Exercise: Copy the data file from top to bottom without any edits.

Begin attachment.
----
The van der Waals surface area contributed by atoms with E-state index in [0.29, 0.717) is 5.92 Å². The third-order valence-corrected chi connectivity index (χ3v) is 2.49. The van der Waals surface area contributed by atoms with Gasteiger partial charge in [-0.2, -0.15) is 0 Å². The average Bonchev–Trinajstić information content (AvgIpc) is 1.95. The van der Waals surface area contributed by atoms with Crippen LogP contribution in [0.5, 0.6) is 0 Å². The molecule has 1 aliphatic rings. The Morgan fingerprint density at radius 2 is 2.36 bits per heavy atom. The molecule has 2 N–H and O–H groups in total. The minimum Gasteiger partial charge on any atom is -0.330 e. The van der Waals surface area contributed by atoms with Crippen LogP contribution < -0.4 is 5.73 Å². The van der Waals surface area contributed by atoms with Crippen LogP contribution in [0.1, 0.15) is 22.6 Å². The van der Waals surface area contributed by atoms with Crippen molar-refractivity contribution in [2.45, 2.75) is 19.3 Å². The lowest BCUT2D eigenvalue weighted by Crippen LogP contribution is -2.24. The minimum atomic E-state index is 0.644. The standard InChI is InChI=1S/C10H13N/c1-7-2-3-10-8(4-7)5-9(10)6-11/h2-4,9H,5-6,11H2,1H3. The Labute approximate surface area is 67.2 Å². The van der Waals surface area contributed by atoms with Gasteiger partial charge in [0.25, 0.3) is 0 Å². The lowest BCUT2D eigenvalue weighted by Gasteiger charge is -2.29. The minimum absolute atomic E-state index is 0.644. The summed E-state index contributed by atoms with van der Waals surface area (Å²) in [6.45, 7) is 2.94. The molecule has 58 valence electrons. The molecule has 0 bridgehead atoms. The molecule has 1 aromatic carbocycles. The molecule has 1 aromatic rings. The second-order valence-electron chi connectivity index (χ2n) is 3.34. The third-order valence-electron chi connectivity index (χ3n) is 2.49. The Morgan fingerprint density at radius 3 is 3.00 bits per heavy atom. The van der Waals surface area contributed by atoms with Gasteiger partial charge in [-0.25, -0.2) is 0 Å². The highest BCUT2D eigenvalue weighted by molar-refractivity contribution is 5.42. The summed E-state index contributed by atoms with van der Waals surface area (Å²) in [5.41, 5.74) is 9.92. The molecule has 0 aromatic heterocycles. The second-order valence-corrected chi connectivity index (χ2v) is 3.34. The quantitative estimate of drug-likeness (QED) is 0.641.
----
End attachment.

The van der Waals surface area contributed by atoms with E-state index in [0.29, 0.717) is 5.92 Å². The third-order valence-corrected chi connectivity index (χ3v) is 2.49. The van der Waals surface area contributed by atoms with Gasteiger partial charge in [-0.2, -0.15) is 0 Å². The average Bonchev–Trinajstić information content (AvgIpc) is 1.95. The van der Waals surface area contributed by atoms with Crippen LogP contribution in [0.5, 0.6) is 0 Å². The molecule has 1 aliphatic rings. The Morgan fingerprint density at radius 2 is 2.36 bits per heavy atom. The molecule has 2 N–H and O–H groups in total. The minimum Gasteiger partial charge on any atom is -0.330 e. The van der Waals surface area contributed by atoms with Crippen LogP contribution < -0.4 is 5.73 Å². The van der Waals surface area contributed by atoms with Crippen LogP contribution in [0.1, 0.15) is 22.6 Å². The van der Waals surface area contributed by atoms with Crippen molar-refractivity contribution in [2.45, 2.75) is 19.3 Å². The lowest BCUT2D eigenvalue weighted by Crippen LogP contribution is -2.24. The minimum atomic E-state index is 0.644. The standard InChI is InChI=1S/C10H13N/c1-7-2-3-10-8(4-7)5-9(10)6-11/h2-4,9H,5-6,11H2,1H3. The Labute approximate surface area is 67.2 Å². The van der Waals surface area contributed by atoms with Gasteiger partial charge in [0.25, 0.3) is 0 Å². The lowest BCUT2D eigenvalue weighted by Gasteiger charge is -2.29. The minimum absolute atomic E-state index is 0.644. The summed E-state index contributed by atoms with van der Waals surface area (Å²) in [6.45, 7) is 2.94. The molecule has 58 valence electrons. The molecule has 0 bridgehead atoms. The molecule has 1 aromatic carbocycles. The molecule has 1 aromatic rings. The second-order valence-electron chi connectivity index (χ2n) is 3.34. The third-order valence-electron chi connectivity index (χ3n) is 2.49. The Morgan fingerprint density at radius 3 is 3.00 bits per heavy atom. The van der Waals surface area contributed by atoms with Gasteiger partial charge in [-0.25, -0.2) is 0 Å². The highest BCUT2D eigenvalue weighted by molar-refractivity contribution is 5.42. The summed E-state index contributed by atoms with van der Waals surface area (Å²) in [5.41, 5.74) is 9.92. The molecule has 0 aromatic heterocycles. The second-order valence-corrected chi connectivity index (χ2v) is 3.34. The quantitative estimate of drug-likeness (QED) is 0.641.